Carpet bombing DDoS attacks spiralled in 2021
Neustar Security Services has released a report which details the ongoing rise in cyberattacks in 2021, with an unprecedented number of carpet bombing distributed denial of service (DDoS) attacks.
Carpet bombing, in which a DDoS attack targets multiple IP addresses of an organization within a very short time, accounted for 44% of total attacks last year, but the disparity between the first and second half of 2021 was stark. While carpet bombing represented 34% of total attacks mitigated in both Q1 and Q2, these attacks saw a big jump in the second half – representing 60% of all attacks in Q3, and 56% in Q4.
While the vast majority of attacks fell into the 25 gigabits per second (Gbps) and under size category, and the average attack was just 4.9 Gbps last year, 2021 saw many large-scale attacks as well. The largest measured 1.3 terabits per second (Tbps) and the most intense was 369 million packets per second (Mpps).
The longest-lasting attack clocked in at 9 days, 22 hours and 42 minutes although the majority of attacks were over in minutes. Nearly 40% of the unique attacks seen by the SOC in 2021 took place in the first three months of the year. The number dropped significantly in the second and third quarters before rebounding in the fourth quarter.
A mix of new vectors and old favorites
Attacks varied more widely in complexity than what has been observed in the past few years. Single vector attacks represented 54% of attacks in 2021 compared to 5% in 2020, showing an economy of effort from many attackers. At the same time, the number of highly complex attacks using four or more vectors increased, reaching a record 4% of total attacks, so when an attacker gets serious, they can make it much more difficult on defenders.
Botnets continued to play a key role in DDoS attacks in 2021, with security professionals uncovering new botnets and command and control (C2) servers every day. One of the year’s highest-profile new botnets was Meris, which uses HTTP pipelining to overwhelm web applications by bombarding websites and applications with massive numbers of requests per second. The SOC also saw a high level of reflection/amplification DDoS attacks, using both familiar vectors such as DNS and Remote Desktop Protocol (RDP) and a variety of new ones as well.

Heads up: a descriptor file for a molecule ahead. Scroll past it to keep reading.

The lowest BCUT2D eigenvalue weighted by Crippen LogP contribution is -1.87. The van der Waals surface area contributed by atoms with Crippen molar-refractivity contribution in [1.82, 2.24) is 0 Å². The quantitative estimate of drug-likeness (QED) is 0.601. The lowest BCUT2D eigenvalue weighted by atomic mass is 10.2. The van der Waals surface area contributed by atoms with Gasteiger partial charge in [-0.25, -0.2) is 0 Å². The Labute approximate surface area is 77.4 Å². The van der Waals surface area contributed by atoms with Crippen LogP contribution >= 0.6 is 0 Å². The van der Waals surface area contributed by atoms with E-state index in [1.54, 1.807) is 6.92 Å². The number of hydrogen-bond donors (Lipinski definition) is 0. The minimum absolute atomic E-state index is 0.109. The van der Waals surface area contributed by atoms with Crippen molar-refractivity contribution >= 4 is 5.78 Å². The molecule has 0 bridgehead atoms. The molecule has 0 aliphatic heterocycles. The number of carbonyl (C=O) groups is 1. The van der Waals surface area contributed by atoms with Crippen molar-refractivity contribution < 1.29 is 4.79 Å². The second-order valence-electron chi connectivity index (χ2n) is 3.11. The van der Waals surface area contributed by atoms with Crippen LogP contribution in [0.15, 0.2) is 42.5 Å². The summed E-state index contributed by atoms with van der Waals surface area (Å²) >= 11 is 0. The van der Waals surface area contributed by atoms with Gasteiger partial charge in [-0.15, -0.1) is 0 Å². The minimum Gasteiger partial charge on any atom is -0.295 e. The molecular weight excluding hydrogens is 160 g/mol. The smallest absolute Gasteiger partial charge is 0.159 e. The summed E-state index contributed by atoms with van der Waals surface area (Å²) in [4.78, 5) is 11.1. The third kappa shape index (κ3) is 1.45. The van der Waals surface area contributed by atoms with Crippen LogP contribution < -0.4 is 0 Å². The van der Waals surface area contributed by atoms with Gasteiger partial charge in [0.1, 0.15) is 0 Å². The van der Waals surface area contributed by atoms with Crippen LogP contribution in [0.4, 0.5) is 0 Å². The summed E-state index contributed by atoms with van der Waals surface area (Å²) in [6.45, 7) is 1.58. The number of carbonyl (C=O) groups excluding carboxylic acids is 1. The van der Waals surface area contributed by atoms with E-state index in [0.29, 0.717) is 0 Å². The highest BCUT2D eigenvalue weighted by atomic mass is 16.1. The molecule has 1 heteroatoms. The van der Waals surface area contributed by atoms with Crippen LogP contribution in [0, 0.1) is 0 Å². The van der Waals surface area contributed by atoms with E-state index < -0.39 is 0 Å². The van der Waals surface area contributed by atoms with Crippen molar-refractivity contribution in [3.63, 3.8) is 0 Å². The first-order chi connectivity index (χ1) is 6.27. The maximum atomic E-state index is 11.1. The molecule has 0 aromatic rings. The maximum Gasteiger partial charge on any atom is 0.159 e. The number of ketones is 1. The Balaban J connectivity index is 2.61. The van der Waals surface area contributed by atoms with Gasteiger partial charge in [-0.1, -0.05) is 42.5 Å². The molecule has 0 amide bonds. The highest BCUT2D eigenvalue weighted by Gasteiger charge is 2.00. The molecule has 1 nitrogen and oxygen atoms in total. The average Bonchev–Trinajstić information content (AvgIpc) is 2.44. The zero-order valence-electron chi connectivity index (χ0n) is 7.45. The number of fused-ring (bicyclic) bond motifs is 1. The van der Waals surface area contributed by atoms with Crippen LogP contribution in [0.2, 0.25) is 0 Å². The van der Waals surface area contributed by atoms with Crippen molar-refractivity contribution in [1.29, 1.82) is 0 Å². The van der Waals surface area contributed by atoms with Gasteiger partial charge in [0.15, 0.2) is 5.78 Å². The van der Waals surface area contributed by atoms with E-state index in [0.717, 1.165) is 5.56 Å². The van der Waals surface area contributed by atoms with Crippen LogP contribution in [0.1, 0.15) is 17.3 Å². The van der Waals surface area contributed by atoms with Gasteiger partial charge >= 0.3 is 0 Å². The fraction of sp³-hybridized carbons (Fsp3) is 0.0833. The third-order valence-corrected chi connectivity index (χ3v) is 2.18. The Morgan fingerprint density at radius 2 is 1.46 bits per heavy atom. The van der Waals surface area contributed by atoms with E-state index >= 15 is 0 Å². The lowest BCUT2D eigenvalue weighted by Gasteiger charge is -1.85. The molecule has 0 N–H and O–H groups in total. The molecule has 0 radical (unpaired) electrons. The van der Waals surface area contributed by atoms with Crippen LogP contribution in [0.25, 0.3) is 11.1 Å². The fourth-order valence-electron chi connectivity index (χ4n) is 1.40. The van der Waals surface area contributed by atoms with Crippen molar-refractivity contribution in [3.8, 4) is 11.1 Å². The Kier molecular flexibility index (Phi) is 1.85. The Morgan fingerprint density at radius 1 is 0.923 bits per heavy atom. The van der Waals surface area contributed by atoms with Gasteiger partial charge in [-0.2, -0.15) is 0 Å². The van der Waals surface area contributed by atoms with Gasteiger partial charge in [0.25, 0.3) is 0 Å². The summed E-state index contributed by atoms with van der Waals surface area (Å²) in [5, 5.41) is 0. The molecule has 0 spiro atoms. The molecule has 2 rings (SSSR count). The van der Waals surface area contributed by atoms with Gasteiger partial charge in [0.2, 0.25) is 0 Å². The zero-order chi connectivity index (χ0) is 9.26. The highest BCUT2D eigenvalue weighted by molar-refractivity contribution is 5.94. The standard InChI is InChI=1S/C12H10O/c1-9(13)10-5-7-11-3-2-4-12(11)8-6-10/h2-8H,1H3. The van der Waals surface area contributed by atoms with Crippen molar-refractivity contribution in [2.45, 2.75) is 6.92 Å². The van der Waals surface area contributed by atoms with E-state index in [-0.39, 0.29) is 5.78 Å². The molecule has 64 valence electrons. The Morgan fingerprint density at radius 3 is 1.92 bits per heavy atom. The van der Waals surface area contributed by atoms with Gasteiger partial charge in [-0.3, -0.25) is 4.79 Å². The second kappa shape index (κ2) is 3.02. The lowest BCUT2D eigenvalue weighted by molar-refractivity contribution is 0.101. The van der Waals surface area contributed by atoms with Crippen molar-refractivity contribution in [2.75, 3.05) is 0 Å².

The report also details how web applications are under assault on a number of different fronts. Attacks against web services have risen in tandem with increased adoption of web applications, and web apps are by far the top hacking vector in breaches.
Ubiquitous DNS attacks
The domain name system (DNS) has long been a popular target for DDoS attacks, both as an amplification vector and as a direct target, as well as for other types of exploits. Common threats to DNS include attacks that deliver a bad answer to DNS queries (DNS hijacking, for example), attacks that prevent the DNS from answering queries (flood attacks or reflection/amplification attacks) and attacks that use DNS as a transport mechanism to convey information through firewalls (DNS tunneling). These attacks can be difficult to defend against without the appropriate technology and expertise, and rectifying problems can be time-consuming and costly.
According to a September 2021 Neustar International Security Council report, 72% of organizations surveyed had experienced at least one DNS attack in the previous 12 months, and the impact was significant in 58% of cases. The most common types of DNS attacks were DNS hijacking (experienced by 47% of organizations in the past 12 months), followed closely by DNS flood, reflection/amplification or other type of DDoS attack (46%), DNS tunneling (35%) and cache poisoning (33%).
What can enterprises do to protect themselves in this continually evolving security environment? Four key measures are recommended, as Carlos Morales, SVP, Solutions at Neustar Security Services explains: “First, ensure that your DDoS defense is capable of managing the scale and complexity of the attack landscape and the protection includes your DNS infrastructure.
“Second, engage a vendor-neutral managed DNS service that can provide the deep expertise needed to ensure high performance and security. Third, with new vulnerabilities being discovered daily and limited resources to patch them all, you should consider virtual patching via your web application firewall (WAF), to prevent the exploitation of known vulnerabilities. Finally, consider a cloud-based WAF to augment your defenses against attacks on web apps, which remain the primary access point for data breaches.”